Archives for posts with tag: how to write

how-to-writePearl Pirie’s review of How to Write has just been syndicated on The Canadian Women in the Literary Arts (CWiLA) Blog.

How To Write has immediate power as a kind of one-off joke, a reveal that hits the reader immediately upon engaging with the text; the surface of the book is so clever and punchy that it’s easy to take that for all that it is. But instead of leaving it there, Pirie digs as deeply as she is able, and comes up with great richness as a result. It’s an excellent celebration of the possibilities of literary criticism in long form.

final poster for how to read

The Calgary Herald takes an interest in my work in a piece entitled “alt.poet: Derek Beaulieu thinks outside the linguistic box

Four videos of my performance May 29, 2011 in Calgary’s Riley Park as part of the filling Station / Pooka Press Pub Crawl (as recorded by Helen Hajnoczky):

The City of Calgary Announces Short List for W.O. Mitchell Book Prize

The City of Calgary, the Writers Guild of Alberta and Uptown 17 BRZ are pleased to announce the short list authors for The City of Calgary W.O. Mitchell Book Prize, one of 17 awards presented as part of The Calgary Awards.

The three finalists include Derek Beaulieu for How to Write(Talon Books), Weyman Chan for Hypoderm (Talon Books), and Clem Martini and Olivier Martini for Bitter Medicine (Freehand Books).

In How to Write,Derek Beaulieu writes an indexical, playful and innovative “how to” manual like no other. Derek is a Canadian poet, publisher and anthologist who studied contemporary Canadian poetics at the University of Calgary.

Hypoderm is Weyman Chan’s third collection of poems subtitled “notes to myself” which is a compilation of observations, intimations and recognitions of mortality. Weyman is a Calgary-born poet whose writings have appeared in many Alberta anthologies over the last two decades.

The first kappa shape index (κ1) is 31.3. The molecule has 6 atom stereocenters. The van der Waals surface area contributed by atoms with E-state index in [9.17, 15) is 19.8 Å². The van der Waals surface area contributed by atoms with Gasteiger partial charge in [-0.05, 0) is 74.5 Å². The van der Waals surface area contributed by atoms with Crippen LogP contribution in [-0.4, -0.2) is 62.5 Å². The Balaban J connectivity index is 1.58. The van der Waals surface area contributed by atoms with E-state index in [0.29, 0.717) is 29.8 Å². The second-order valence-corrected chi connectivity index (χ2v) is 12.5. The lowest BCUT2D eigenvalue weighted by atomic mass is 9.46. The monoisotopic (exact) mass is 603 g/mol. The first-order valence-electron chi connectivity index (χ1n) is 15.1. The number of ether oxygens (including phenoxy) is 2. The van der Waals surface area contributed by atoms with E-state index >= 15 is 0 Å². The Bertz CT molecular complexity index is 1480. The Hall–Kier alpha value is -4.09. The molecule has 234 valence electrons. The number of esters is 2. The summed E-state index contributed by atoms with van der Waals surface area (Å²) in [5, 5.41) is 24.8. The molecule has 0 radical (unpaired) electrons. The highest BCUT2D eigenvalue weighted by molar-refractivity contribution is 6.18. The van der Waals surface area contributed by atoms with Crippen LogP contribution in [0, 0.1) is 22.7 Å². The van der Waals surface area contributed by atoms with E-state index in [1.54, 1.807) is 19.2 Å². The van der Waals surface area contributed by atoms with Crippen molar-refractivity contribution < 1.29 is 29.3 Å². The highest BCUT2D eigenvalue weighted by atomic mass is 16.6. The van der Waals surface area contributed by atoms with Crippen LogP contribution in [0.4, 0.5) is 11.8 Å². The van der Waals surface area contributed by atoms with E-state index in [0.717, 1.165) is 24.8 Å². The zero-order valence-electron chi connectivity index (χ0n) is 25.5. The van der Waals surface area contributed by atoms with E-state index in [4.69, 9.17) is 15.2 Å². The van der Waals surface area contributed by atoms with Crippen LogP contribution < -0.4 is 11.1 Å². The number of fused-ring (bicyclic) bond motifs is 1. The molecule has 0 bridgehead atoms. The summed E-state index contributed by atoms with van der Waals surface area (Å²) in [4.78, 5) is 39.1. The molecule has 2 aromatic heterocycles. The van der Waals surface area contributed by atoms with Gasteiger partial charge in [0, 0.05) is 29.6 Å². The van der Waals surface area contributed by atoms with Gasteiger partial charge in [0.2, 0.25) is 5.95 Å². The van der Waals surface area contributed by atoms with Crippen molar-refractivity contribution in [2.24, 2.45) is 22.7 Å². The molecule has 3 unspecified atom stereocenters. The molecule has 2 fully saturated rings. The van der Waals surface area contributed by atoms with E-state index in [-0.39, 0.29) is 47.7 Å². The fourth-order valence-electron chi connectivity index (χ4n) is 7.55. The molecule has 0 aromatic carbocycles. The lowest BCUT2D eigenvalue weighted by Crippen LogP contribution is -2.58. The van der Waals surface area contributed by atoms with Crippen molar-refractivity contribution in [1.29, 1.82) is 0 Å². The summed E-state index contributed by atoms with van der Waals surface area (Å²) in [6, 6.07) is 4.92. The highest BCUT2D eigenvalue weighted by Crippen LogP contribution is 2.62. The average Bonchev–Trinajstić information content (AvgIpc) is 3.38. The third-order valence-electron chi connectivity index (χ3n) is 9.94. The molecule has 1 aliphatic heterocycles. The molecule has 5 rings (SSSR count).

In Bitter Medicine, award-winning playwright Clem Martini chronicles his family’s 30-year struggle with schizophrenia that has plagued those closest to him – his brothers Ben and Olivier. The book is complemented by Olivier Martini’s childlike yet expressive drawings. Both Clem and Olivier reside in Calgary.

The City of Calgary established the W.O. Mitchell Book Prize in honour of the late Calgary writer W.O. Mitchell to recognize literary achievement by Calgary authors. The $5000 prize is awarded each year for an outstanding book published in the award year. The 2009 recipient was Gordon Pengilly for Metastasis and Other Plays.

The winner of The City of Calgary W.O. Mitchell Book Prize will be recognized at the Calgary Awards presentation on June 15, 2011. The Calgary Awards will be televised live on Shaw TV.

I am reading at UPenn’s Kelly Writers House (3805 Locust Walk, Philadelphia, PA)

March 31, 2011, 6pm

which will also be the final day of a week-long exhibition of my visual poetry and conceptual writing at The Brodsky Gallery.

Thank you very much to the KWH, Writers without Borders and the Brodsky Gallery for their sponsorship. If you’re in Philadelphia, I hope to see you there.


Full Stop has just posted a review by Sam Rowe of Local Colour, Silence and How to Write. Check it out…